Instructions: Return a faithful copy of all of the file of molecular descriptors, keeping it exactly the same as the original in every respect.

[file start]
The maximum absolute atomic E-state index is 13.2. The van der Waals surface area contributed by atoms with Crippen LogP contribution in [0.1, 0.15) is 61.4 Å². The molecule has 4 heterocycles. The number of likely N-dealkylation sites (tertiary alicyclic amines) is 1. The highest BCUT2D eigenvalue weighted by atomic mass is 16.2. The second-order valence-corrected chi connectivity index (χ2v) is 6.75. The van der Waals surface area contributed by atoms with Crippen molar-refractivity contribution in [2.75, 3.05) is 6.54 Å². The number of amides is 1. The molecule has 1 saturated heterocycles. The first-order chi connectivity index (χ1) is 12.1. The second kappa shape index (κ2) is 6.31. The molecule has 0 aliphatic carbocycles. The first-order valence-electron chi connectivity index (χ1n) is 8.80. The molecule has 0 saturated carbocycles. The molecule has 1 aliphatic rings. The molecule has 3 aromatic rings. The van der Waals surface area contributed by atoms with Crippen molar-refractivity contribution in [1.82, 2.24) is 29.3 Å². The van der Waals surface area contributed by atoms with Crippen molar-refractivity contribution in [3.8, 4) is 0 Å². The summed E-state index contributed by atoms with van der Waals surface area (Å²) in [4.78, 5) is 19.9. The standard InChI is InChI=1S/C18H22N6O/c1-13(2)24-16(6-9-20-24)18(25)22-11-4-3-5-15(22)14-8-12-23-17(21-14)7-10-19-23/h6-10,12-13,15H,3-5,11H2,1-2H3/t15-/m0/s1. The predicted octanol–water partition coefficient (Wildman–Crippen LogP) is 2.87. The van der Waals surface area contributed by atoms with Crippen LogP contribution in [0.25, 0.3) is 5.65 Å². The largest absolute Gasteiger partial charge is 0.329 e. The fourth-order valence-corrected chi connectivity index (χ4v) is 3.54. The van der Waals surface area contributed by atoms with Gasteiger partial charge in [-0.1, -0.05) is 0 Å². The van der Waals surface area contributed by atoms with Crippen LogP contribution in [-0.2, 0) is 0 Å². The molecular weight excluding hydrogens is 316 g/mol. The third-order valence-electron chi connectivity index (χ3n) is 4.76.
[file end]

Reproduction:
The maximum absolute atomic E-state index is 13.2. The van der Waals surface area contributed by atoms with Crippen LogP contribution in [0.1, 0.15) is 61.4 Å². The molecule has 4 heterocycles. The number of likely N-dealkylation sites (tertiary alicyclic amines) is 1. The highest BCUT2D eigenvalue weighted by atomic mass is 16.2. The second-order valence-corrected chi connectivity index (χ2v) is 6.75. The van der Waals surface area contributed by atoms with Crippen molar-refractivity contribution in [2.75, 3.05) is 6.54 Å². The number of amides is 1. The molecule has 1 saturated heterocycles. The first-order chi connectivity index (χ1) is 12.1. The second kappa shape index (κ2) is 6.31. The molecule has 0 aliphatic carbocycles. The first-order valence-electron chi connectivity index (χ1n) is 8.80. The molecule has 0 saturated carbocycles. The molecule has 1 aliphatic rings. The molecule has 3 aromatic rings. The van der Waals surface area contributed by atoms with Crippen molar-refractivity contribution in [1.82, 2.24) is 29.3 Å². The van der Waals surface area contributed by atoms with Crippen molar-refractivity contribution in [3.8, 4) is 0 Å². The summed E-state index contributed by atoms with van der Waals surface area (Å²) in [4.78, 5) is 19.9. The standard InChI is InChI=1S/C18H22N6O/c1-13(2)24-16(6-9-20-24)18(25)22-11-4-3-5-15(22)14-8-12-23-17(21-14)7-10-19-23/h6-10,12-13,15H,3-5,11H2,1-2H3/t15-/m0/s1. The predicted octanol–water partition coefficient (Wildman–Crippen LogP) is 2.87. The van der Waals surface area contributed by atoms with Crippen LogP contribution in [0.25, 0.3) is 5.65 Å². The largest absolute Gasteiger partial charge is 0.329 e. The fourth-order valence-corrected chi connectivity index (χ4v) is 3.54. The van der Waals surface area contributed by atoms with Gasteiger partial charge in [-0.1, -0.05) is 0 Å². The van der Waals surface area contributed by atoms with Crippen LogP contribution in [-0.2, 0) is 0 Å². The molecular weight excluding hydrogens is 316 g/mol. The third-order valence-electron chi connectivity index (χ3n) is 4.76.